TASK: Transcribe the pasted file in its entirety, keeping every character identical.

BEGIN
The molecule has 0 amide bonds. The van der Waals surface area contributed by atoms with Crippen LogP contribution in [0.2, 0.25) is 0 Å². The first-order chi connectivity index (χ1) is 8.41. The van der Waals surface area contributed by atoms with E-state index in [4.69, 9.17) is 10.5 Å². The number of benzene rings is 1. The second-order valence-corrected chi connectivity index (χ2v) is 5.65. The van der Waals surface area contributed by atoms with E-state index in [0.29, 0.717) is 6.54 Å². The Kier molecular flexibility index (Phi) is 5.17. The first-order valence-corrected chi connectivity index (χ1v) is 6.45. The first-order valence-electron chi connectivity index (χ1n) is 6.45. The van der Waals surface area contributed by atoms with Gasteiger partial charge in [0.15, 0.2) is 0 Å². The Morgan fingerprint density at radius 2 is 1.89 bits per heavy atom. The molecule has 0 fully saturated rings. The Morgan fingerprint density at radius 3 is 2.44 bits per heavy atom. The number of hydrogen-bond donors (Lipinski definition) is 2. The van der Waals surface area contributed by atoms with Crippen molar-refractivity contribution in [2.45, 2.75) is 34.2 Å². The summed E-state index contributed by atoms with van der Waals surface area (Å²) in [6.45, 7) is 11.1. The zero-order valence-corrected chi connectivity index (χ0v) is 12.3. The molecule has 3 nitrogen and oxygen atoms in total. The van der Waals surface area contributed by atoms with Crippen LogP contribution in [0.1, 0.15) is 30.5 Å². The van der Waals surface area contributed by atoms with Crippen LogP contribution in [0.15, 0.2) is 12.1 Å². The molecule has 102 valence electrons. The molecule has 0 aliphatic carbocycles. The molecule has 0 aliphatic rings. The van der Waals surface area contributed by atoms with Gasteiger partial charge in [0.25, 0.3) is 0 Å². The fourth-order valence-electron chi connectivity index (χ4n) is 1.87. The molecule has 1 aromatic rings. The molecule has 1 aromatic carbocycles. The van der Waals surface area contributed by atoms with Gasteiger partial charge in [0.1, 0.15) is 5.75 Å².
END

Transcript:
The molecule has 0 amide bonds. The van der Waals surface area contributed by atoms with Crippen LogP contribution in [0.2, 0.25) is 0 Å². The first-order chi connectivity index (χ1) is 8.41. The van der Waals surface area contributed by atoms with E-state index in [4.69, 9.17) is 10.5 Å². The number of benzene rings is 1. The second-order valence-corrected chi connectivity index (χ2v) is 5.65. The van der Waals surface area contributed by atoms with E-state index in [0.29, 0.717) is 6.54 Å². The Kier molecular flexibility index (Phi) is 5.17. The first-order valence-corrected chi connectivity index (χ1v) is 6.45. The first-order valence-electron chi connectivity index (χ1n) is 6.45. The van der Waals surface area contributed by atoms with Gasteiger partial charge in [0.15, 0.2) is 0 Å². The Morgan fingerprint density at radius 2 is 1.89 bits per heavy atom. The molecule has 0 fully saturated rings. The Morgan fingerprint density at radius 3 is 2.44 bits per heavy atom. The number of hydrogen-bond donors (Lipinski definition) is 2. The van der Waals surface area contributed by atoms with Crippen molar-refractivity contribution in [2.45, 2.75) is 34.2 Å². The summed E-state index contributed by atoms with van der Waals surface area (Å²) in [6.45, 7) is 11.1. The zero-order valence-corrected chi connectivity index (χ0v) is 12.3. The molecule has 3 nitrogen and oxygen atoms in total. The van der Waals surface area contributed by atoms with Crippen LogP contribution in [0.1, 0.15) is 30.5 Å². The van der Waals surface area contributed by atoms with Crippen LogP contribution in [0.15, 0.2) is 12.1 Å². The molecule has 102 valence electrons. The molecule has 0 aliphatic carbocycles. The molecule has 0 aliphatic rings. The van der Waals surface area contributed by atoms with Gasteiger partial charge in [0.25, 0.3) is 0 Å². The fourth-order valence-electron chi connectivity index (χ4n) is 1.87. The molecule has 1 aromatic rings. The molecule has 1 aromatic carbocycles. The van der Waals surface area contributed by atoms with Gasteiger partial charge in [0.1, 0.15) is 5.75 Å².